ADAM GILES, CLP CANDIDATE, LINGIARI: I think there's a lot of people who are employable, a lot of
people who haven't been in the work force because of things like CDEP.

MURRAY MCLAUGHLIN: Warren Snowdon's opponent in Lingiari is the country Liberal Party's Adam Giles.
A public servant in charge of the central Australian office of the Department of Employment and
workplace relations, the very agency which used to administer CDEP. Snowdon has a margin of 7.7%,
and Giles concedes the campaign will be difficult.

ADAM GILES: It's going to be quite difficult because Labor's been campaigned against the
intervention and what this election will be in Lingiari is a referendum between the Country Liberal
Party and Labor, with the Country Liberal Party supporting the intervention, putting in $1.3
billion and trying to make a real difference in the Northern Territory.

MURRAY MCLAUGHLIN: Warren Snowdon is campaigning to restore CDEP and the permit system which
restricts access to Aboriginal communities quickly brought Mal Brough to central Australia.

MAL BROUGH: The Coalition is committed to the long term of delivering the full suite of services
here. That does include CDEP, that does include the permit system.

ABORIGINAL WOMAN: And with this intervention, yes, I support it.

MURRAY MCLAUGHLIN: The women of Hermannsburg west of Alice Springs gave unqualified support for Mal
Brough for the aims of his intervention.

ABORIGINAL WOMAN: We want the grog tap turned down and drug dealing wiped out. We want all the kids
to attend school and learn how to behave themselves properly.

MURRAY MCLAUGHLIN: But only the day before this visit, 50 men who had been on CDEP at Hermannsburg
had lost their jobs and been moved on the welfare.

ABORIGINAL MAN: I'd just like to know why the intervention was done without any feeling, you know.

MURRAY MCLAUGHLIN: But to Mal Brough the principle of quarantining and managing income trumps any
benefits that communities may have derived from CDEP.

MAL BROUGH: If there's less money for grog, less money for drugs, less money for gambling and
there's more food on the table then you've got a really good starting point for people to start to
see differences.

MURRAY MCLAUGHLIN: In Alice Springs 10 days before the election was called, Labor had promised to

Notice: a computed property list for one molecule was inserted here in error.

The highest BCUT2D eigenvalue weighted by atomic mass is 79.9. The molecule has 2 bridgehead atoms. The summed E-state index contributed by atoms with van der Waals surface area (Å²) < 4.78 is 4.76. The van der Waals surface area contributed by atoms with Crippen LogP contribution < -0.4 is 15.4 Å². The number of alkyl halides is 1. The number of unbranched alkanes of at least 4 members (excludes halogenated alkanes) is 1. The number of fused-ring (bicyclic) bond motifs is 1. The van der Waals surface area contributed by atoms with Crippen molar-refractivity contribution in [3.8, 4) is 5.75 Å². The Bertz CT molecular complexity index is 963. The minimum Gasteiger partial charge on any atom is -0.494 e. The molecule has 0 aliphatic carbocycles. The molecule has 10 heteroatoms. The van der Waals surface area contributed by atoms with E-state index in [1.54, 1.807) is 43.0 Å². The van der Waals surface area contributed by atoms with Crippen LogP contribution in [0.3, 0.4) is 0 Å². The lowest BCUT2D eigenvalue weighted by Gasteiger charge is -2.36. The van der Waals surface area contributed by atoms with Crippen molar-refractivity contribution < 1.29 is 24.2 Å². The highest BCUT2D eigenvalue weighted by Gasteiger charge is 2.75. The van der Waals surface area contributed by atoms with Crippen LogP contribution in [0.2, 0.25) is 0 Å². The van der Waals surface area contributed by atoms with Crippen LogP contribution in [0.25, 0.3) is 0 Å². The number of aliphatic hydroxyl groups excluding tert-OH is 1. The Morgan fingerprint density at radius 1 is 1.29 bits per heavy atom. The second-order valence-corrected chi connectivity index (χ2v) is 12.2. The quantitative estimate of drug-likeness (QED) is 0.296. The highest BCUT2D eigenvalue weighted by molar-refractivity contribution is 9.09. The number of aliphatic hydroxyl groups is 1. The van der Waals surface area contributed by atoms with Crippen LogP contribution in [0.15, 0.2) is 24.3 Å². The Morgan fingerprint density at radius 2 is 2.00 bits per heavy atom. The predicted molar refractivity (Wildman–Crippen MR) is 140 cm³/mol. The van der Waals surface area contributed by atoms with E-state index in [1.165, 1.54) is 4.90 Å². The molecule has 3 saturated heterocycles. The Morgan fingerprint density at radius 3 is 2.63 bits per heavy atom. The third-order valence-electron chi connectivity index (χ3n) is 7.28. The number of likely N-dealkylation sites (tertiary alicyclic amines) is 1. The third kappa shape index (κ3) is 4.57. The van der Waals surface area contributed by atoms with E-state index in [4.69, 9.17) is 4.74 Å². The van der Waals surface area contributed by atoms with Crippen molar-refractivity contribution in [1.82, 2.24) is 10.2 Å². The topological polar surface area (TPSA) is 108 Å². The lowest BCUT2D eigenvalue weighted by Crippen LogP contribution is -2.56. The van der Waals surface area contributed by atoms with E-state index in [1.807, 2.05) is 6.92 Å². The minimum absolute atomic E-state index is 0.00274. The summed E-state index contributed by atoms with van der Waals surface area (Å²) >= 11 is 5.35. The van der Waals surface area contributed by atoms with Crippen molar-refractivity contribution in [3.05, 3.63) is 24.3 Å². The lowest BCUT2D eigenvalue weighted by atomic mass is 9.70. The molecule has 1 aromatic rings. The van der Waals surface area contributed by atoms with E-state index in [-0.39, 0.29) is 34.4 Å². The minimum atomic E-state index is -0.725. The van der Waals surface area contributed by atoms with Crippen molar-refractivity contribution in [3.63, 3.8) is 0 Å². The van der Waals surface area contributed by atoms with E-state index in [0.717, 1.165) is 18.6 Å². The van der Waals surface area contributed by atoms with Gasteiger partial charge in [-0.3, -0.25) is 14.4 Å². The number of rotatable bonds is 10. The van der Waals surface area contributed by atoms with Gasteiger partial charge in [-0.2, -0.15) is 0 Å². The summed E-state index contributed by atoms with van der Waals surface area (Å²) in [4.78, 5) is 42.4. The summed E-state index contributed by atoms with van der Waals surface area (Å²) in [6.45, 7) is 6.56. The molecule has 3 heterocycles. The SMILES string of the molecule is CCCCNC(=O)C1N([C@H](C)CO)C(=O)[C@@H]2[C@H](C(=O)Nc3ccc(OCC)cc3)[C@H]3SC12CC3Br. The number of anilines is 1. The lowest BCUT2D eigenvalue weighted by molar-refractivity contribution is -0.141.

reinstate CDEP.

JENNY MACKLIN, OPPOSITION INDIGENOUS AFFAIRS SPOKESWOMAN: Getting rid of the CDEP in the Northern
Territory remote communities will actually make communities, parents and children, more vulnerable.

MURRAY MCLAUGHLIN: But back in Alice Springs yesterday, Jenny Macklin seemed to be hedging her
bets.

REPORTER: Kevin Rudd has indicated that he isn't going to roll back any parts of intervention and
that would seem to be at odds with your comments last time you were here.

JENNY RUDD: Kevin Rudd has made very clear that we intend to implement the intervention.

KEVIN RUDD: We support the intervention. It's a difficult decision, it's a controversial decision,
I don't back away from it. It's the right thing to do.

MURRAY MCLAUGHLIN: In the urban electorate of Solomon, a few small indigenous communities like
Bagot are about to be put through the intervention hoops. And the intervention is affecting the
whole voting population.

Alcohol purchases above $100 now require identification and a declaration about where the alcohol
will be drunk and the cause of tracking grog runners.

In Solomon held by the Country Liberal Party with a 2.7 per cent margin, the Labor candidate is
detecting resistance.

DAMIEN HALE, LABOR CANDIDATE, SOLOMON: People having to show ID for the $100 laws, you know, it
does and having to fill in the paperwork and regarding the privacy of where they're going to
consume the alcohol, their addresses.

REPORTER: Can I just ask David the alcohol laws the $100 limit has actually hurt your campaign?

DAVE TOLLNER: I don't believe it has.

MURRAY MCLAUGHLIN: Dave Tollner is probably right. The new laws, it seem, are being observed in the
breach. As Darwin based journalist Lindsay Murdoch found out when he arrived at his bottle shop
counter with a trolley load of wine and no ID.

LINDSAY MURDOCH, "THE AGE" & 'SYDNEY MORNING HERALD": I said I'm sorry, I'll have to put some of
the bottles back to get under the $100 limit. The guy at the cash register said look, don't worry,
I will split it into two transactions, both of them under $100 and I walked out with $170 worth of
wine.

KERRY O'BRIEN: There are laws and laws and the penalty for a licensee who fails to record those
details is a fine of $44,000. Murray McLaughlin with that report.